We conducted a case-control study within KPNC of 415 case subjects (ages 43 to 85) defined as having a pathology-confirmed cutaneous SCC diagnosed in 2004 and 415 control subjects with no prior history of skin cancer individually matched to cases by year of birth, sex and self-reported race. The cases were randomly chosen from a pool of over 4,000 members identified from KPNC electronic pathology records with a diagnosis of cutaneous (extra-genital, non-mucosal) SCC between January 1, 2004 and December 31, 2004. Control subjects were drawn from respondents to the 2005 Members Health Survey, a general health survey mailed to a random sample of KPNC adult members. We chose Members Health Survey participants because this survey asked questions on self-identified race and history of prior cancer. Each participant was contacted by mail and asked to complete a 3-page self-administered questionnaire regarding various personal characteristics, health behaviors including sun-protective measures, supplement use, and tea consumption, and skin cancer risk factors. The survey instrument was modeled off of a validated questionnaire to ascertain cancer risk in relation to supplement use developed for the Vitamins and Lifestyle Study.4 The survey response rate for cases was 81% and 57% for controls. Detailed information about the study population and study design has been previously reported.5 This study was approved by the Kaiser Foundation Research Institute Institutional Review Board and was conducted according to the Declaration of Helsinki principles.
Tea Exposure
The self-administered questionnaire inquired if participants drank “brewed green or black tea (not herbal) regularly (at least once-a-week).” Subjects who did not report regular tea consumption were defined as the reference group. If subjects indicated that they drank tea regularly, they were asked to quantify the amount. Amounts were presented in categories as follows: 1 cup per week, 2–6 cups per week, 1 cup per day, 2–3 cups per day and 4+ cups per day. Participants were also asked how long they had been exposed and were given the following categories to choose from: 1–4 years, 5–15 years, 15–30 years, > 30 years. The categories were then restructured based on distribution to create adequate cell sizes within each comparison. Frequency was recategorized as none, <1 cup per day, 1 cup per day, > 1 cup per day and duration recategorized as none, 1–4 years, 5–14 years, > 14 years. To simultaneously account for dose and duration, the variable “cup-years” was created by multiplying the number of cups per day by the years of use using the midpoint of each category, and the lower-bound for open ended categories. The cup-year variable was divided into 4 categories based on distribution of the data as follows: 0, >0 to ≤ 3, >3 to ≤ 10 and > 10 cup-years.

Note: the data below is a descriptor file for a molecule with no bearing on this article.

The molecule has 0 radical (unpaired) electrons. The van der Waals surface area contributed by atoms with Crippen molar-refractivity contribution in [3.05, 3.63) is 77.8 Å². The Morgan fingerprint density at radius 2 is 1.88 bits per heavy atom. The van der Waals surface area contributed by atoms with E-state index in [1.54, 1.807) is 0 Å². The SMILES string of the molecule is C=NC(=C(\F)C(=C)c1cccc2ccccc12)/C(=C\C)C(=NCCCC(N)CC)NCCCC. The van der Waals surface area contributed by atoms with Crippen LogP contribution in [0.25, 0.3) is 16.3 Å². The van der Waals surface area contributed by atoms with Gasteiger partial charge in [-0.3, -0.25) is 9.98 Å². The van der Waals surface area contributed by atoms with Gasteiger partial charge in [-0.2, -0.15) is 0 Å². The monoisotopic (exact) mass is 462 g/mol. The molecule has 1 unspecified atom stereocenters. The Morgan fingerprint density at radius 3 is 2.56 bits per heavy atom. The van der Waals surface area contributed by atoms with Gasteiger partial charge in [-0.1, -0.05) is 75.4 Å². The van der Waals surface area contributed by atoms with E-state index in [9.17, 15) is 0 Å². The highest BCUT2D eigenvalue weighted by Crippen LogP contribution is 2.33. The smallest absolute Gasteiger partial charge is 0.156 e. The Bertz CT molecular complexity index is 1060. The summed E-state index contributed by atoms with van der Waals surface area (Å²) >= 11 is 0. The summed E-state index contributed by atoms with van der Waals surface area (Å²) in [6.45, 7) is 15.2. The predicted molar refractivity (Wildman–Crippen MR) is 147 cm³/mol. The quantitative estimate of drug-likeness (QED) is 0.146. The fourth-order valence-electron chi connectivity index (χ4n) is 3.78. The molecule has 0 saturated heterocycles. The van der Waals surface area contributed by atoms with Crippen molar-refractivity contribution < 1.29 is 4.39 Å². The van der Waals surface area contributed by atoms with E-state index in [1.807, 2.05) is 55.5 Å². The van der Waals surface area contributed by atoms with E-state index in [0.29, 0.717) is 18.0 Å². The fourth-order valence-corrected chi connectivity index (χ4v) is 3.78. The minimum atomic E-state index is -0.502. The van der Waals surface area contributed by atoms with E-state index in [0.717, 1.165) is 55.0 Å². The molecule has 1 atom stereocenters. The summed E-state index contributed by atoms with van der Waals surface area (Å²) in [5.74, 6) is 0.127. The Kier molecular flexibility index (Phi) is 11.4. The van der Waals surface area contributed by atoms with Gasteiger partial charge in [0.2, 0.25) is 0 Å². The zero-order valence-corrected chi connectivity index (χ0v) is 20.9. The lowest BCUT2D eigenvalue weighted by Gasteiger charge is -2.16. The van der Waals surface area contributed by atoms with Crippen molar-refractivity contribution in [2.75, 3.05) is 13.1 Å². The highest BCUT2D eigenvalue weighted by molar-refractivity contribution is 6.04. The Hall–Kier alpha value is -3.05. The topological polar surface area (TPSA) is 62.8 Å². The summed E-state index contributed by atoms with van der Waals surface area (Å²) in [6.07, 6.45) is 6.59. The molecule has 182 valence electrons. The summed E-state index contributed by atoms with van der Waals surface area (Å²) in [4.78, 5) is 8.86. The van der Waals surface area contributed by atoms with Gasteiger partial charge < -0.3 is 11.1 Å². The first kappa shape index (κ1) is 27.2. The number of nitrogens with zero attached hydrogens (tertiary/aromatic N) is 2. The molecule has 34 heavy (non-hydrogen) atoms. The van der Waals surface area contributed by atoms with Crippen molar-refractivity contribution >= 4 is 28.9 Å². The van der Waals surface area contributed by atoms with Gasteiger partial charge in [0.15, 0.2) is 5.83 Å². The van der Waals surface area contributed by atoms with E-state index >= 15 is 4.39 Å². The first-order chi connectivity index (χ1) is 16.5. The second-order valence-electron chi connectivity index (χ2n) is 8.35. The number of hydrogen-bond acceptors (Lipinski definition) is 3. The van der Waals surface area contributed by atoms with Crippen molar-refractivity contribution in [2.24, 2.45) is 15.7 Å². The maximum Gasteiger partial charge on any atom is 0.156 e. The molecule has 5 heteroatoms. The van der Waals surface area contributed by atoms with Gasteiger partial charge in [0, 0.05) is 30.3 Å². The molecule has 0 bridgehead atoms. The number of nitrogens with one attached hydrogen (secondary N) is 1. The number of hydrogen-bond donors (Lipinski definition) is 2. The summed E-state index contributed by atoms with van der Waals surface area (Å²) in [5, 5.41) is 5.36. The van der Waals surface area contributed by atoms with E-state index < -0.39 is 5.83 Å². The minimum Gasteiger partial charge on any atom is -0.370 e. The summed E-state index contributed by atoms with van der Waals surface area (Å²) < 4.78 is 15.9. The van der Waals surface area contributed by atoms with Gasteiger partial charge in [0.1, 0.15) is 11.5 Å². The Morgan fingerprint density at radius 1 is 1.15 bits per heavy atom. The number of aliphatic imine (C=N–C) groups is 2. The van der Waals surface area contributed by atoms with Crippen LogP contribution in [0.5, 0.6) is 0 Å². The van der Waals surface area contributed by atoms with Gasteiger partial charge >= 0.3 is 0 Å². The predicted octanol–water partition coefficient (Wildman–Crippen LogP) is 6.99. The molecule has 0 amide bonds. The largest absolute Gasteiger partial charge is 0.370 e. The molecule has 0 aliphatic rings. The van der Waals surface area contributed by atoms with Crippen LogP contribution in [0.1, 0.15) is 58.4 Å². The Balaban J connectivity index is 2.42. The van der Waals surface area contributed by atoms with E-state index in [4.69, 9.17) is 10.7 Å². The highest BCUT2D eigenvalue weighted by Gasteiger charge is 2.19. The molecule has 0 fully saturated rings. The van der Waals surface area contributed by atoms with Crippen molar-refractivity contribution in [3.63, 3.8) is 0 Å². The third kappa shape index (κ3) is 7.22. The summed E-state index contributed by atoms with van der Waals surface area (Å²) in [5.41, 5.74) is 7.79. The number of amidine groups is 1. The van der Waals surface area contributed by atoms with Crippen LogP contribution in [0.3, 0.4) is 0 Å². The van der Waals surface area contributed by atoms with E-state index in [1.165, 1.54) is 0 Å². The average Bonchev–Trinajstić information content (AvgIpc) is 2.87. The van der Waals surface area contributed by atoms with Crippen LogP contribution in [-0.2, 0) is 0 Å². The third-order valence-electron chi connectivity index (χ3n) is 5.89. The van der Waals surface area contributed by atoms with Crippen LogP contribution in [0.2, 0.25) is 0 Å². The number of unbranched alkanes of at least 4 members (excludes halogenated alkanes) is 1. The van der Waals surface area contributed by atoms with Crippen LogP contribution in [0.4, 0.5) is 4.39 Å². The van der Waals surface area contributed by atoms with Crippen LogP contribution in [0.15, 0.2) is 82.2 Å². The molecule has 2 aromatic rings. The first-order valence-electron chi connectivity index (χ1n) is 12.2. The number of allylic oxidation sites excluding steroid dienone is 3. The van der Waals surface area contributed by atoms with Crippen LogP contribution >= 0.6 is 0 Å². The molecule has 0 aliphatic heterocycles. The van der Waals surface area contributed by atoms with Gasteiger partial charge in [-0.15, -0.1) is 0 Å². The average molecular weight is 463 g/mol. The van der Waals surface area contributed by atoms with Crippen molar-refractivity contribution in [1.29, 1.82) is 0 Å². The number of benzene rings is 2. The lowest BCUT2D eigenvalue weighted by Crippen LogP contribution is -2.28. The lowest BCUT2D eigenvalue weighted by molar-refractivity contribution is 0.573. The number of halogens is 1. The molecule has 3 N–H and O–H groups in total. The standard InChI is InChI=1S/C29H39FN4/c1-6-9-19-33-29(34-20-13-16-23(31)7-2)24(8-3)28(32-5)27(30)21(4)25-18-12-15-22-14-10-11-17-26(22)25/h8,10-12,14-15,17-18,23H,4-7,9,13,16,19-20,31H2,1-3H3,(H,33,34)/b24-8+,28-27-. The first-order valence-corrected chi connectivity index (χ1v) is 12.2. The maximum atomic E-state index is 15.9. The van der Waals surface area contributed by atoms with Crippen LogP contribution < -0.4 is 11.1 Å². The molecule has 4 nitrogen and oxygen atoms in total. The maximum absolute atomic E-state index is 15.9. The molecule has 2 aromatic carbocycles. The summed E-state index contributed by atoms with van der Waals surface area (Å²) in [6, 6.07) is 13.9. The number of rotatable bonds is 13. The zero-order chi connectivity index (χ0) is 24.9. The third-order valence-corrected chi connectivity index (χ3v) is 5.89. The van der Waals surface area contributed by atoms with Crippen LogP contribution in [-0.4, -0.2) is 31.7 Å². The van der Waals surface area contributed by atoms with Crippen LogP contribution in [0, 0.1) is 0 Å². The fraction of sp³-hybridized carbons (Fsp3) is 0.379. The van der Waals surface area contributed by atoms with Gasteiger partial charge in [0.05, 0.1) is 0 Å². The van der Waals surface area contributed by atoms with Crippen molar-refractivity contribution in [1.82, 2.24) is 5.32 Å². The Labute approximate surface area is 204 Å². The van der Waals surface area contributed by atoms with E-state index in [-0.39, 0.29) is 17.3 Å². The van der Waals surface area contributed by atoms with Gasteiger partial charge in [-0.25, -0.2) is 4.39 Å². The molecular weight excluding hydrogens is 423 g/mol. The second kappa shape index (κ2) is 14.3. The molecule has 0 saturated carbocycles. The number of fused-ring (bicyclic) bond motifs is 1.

Participants also answered questions on variables known to influence SCC risk including skin type, history of freckling (yes/no), eye color, natural hair color, education, family history of skin cancer, history of sunburns, regular peak-time outdoor sun exposure (yes/no), regular peak-time occupational sun exposure (yes/no), tanning bed use (yes/no), high-risk exposures including ultraviolet (UV) light treatment, burn scar, non-healing ulcers, radiation treatment, arsenic exposure, exposure to industrial chemicals (yes/no), and smoking (current vs. former/never).
Statistical Analysis
Differences in distributions of categorical covariates between cases and controls were analyzed using Pearson chi-square tests. For the matched case-control analysis, we used conditional logistic regression to estimate unadjusted and adjusted odds ratios and Wald 95% confidence intervals for regular use, dose, duration, and cup-years exposure measures. The referent category for analyses involving regular use and duration were non-regular users (tea consumption < once-a-week). For the adjusted models, we adjusted for all ascertained SCC risk factors (fully adjusted model), and, to ensure that our multivariate analyses were not over-adjusted, we created a model limiting the variables to those that were associated with both tea exposure and SCC risk at the p<0.20 level (parsimonious model). P values were two-sided. All statistical analyses were performed using SAS, version 9.1, (SAS Institute Inc., Cary, NC).